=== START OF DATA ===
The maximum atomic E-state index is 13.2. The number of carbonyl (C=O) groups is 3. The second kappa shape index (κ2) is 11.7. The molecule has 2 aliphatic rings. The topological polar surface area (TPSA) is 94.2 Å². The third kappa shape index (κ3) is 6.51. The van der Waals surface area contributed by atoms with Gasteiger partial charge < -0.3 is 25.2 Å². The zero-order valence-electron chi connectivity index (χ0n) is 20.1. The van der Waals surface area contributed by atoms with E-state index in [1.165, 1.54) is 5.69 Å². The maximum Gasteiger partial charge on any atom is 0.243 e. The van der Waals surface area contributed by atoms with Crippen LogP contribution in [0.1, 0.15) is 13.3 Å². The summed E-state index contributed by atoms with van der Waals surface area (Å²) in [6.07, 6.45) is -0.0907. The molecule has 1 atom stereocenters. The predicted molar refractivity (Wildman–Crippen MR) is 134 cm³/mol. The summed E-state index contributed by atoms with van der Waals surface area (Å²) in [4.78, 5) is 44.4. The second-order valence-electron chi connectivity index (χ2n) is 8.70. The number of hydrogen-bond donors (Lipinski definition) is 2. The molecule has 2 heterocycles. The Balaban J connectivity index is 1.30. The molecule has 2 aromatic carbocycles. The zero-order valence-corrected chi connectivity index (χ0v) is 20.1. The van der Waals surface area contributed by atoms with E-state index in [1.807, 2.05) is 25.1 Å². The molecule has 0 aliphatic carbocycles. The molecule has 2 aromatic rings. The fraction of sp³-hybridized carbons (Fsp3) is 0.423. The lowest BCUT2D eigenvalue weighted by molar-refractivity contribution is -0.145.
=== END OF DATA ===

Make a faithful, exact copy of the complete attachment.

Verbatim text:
The maximum atomic E-state index is 13.2. The number of carbonyl (C=O) groups is 3. The second kappa shape index (κ2) is 11.7. The molecule has 2 aliphatic rings. The topological polar surface area (TPSA) is 94.2 Å². The third kappa shape index (κ3) is 6.51. The van der Waals surface area contributed by atoms with Gasteiger partial charge < -0.3 is 25.2 Å². The zero-order valence-electron chi connectivity index (χ0n) is 20.1. The van der Waals surface area contributed by atoms with E-state index in [1.165, 1.54) is 5.69 Å². The maximum Gasteiger partial charge on any atom is 0.243 e. The van der Waals surface area contributed by atoms with Crippen LogP contribution in [0.1, 0.15) is 13.3 Å². The summed E-state index contributed by atoms with van der Waals surface area (Å²) in [6.07, 6.45) is -0.0907. The molecule has 1 atom stereocenters. The predicted molar refractivity (Wildman–Crippen MR) is 134 cm³/mol. The summed E-state index contributed by atoms with van der Waals surface area (Å²) in [4.78, 5) is 44.4. The second-order valence-electron chi connectivity index (χ2n) is 8.70. The number of hydrogen-bond donors (Lipinski definition) is 2. The molecule has 2 heterocycles. The Balaban J connectivity index is 1.30. The molecule has 2 aromatic carbocycles. The zero-order valence-corrected chi connectivity index (χ0v) is 20.1. The van der Waals surface area contributed by atoms with E-state index in [1.807, 2.05) is 25.1 Å². The molecule has 0 aliphatic carbocycles. The molecule has 2 aromatic rings. The fraction of sp³-hybridized carbons (Fsp3) is 0.423. The lowest BCUT2D eigenvalue weighted by molar-refractivity contribution is -0.145.